Baltimore Orioles first baseman Chris Davis is making baseball history, and not in a good way. Once a fearsome slugger—Davis led the American League with 53 home runs in 2013, and hit 38 as recently as 2016—he has lost whatever it is that allows a baseball player to hit a ball thrown at him at up to 100 mph. Last season, at the advanced baseball age of 32 when most players, not all, but most, begin to decline, Davis fell off the metaphorical cliff.
His batting average was .168, the worst in major league history for a regular, with a horrible .539 OPS (On base percentage plus slugging percentage), and a -2.5 WAR, meaning that the Orioles would have won 2.5 more games with a borderline major leaguer from the minors playing in his place. There were no injuries or other explanations for Davis’s sudden morph into an automatic out, and sometimes, not always, but sometimes, players bounce back a little bit after such a so-called “collapse” season.
It’s becoming increasingly clear that this won’t happen in Davis’s case. So far in 2019, Davis is 0-for-23 with 13 strikeouts this season and is hitless in 44 at-bats since last September 14. That’s within two outs of the record for consecutive hitless at-bats by a non-pitcher.
Want to know why baseball’s free agents over the age of 30 didn’t get the big long term contracts they expected this off-season? Look no further than the Orioles’ predicament with Davis. They had to pay him 23 million dollars to be the worst player in baseball last season, when Baltimore lost 118 games. They are on the hook for the same amount this year, and three more seasons after that.
The Orioles don’t want to not play their highest paid player, though eventually they will have no choice. (Last year’s manager, Buck Showalter, was foolish to play him as much as he did, though it’s possible the manager was being ordered to do so.) Davis can’t be traded, and if he’s released, the Orioles still have to pay the whole amount they owe him now.
Chris Davis is reputed to be a good team mate and an admirable man. If he is, then the ethical course should be clear. He can’t do the job he was paid to do. He’s killing the team. If he were injured and unable to play, the Orioles could have collected the insurance on his salary, but you can’t get insurance to cover a player’s just losing it.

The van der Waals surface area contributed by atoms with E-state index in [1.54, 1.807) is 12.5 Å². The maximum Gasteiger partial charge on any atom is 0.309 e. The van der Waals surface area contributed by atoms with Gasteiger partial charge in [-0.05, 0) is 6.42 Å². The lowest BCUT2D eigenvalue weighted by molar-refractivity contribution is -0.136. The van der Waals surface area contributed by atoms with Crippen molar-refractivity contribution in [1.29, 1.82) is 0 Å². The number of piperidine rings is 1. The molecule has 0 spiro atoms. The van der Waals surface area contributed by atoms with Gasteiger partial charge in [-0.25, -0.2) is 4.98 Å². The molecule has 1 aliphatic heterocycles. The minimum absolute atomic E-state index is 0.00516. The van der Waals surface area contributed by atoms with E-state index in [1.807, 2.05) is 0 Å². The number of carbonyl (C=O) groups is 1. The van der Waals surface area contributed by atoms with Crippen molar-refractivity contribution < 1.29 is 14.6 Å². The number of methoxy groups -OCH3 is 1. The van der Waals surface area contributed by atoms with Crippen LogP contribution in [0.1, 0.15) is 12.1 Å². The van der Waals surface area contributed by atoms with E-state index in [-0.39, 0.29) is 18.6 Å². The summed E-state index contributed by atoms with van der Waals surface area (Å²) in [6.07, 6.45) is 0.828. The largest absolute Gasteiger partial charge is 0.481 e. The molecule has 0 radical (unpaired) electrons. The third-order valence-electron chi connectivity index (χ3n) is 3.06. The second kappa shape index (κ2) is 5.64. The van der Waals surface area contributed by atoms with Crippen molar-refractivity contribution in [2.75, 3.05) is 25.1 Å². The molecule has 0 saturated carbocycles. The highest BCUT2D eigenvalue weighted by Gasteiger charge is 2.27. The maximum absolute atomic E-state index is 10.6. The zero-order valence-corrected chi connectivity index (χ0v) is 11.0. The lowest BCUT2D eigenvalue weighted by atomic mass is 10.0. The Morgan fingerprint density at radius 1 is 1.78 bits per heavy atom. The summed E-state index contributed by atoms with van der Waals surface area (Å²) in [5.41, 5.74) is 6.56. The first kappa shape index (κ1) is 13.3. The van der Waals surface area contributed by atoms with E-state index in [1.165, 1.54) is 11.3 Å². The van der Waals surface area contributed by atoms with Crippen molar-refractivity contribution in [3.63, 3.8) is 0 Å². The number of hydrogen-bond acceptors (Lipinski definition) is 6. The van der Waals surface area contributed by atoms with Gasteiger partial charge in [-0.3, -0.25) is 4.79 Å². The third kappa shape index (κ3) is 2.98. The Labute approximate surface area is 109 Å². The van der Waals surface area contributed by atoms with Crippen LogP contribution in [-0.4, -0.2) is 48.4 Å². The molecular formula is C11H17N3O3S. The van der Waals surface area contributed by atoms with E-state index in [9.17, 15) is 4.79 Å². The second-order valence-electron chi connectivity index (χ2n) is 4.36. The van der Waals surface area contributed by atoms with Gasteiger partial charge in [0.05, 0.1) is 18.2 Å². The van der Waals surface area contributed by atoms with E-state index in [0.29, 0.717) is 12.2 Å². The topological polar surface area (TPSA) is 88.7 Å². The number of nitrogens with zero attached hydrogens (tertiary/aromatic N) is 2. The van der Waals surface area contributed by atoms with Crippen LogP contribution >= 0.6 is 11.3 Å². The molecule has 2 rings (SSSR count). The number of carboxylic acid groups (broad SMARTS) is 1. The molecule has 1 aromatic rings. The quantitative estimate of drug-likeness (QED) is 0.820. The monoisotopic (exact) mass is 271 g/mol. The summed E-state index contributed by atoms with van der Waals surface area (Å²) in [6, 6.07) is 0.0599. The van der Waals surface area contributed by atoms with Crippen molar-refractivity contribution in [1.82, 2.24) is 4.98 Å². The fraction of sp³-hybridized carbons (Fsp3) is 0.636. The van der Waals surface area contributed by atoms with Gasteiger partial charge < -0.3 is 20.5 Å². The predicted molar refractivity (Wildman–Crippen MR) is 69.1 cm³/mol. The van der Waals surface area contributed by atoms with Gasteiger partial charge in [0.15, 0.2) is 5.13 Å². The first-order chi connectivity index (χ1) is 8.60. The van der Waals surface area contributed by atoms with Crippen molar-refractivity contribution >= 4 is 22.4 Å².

Assuming Davis doesn’t suddenly rediscover his batting stroke in a couple weeks, an increasingly unlikely scenario, he should call a press conference and do what some baseball players better than he have done when they realized they could no longer play at the level they were paid to. Quit. Retire. Say that he has too much respect for the game, his team mates, Baltimore, the Orioles, its fans, and himself to keep on with the embarrassing futility of trying to play major league baseball when he no longer has the skill to do so while receiving millions to fail. Then he should walk away, an Ethics Hero, and a model of integrity.
Now let’s not over-estimate the sacrifice this would entail. Davis would be forfeiting 69 million dollars plus whatever’s left for 2019, but he already has earned almost 119 million. It’s not like his family will be eating cat food, and he will have the pleasure of proving that he didn’t want to get millions for a job he could no longer do well, or even adequately. Moreover, he will be helping his team be better by quitting than he would by playing the only way he can—badly.
If Davis wants to cushion the blow, of course, he could negotiate a buy-out of his contract. Th e Orioles would certainly be thrilled to pay many millions to save many more. But he shouldn’t do that. He should just quit. Last season he was an albatross on the Orioles, an aviary monstrosity.
This season he can be a hero. Much better.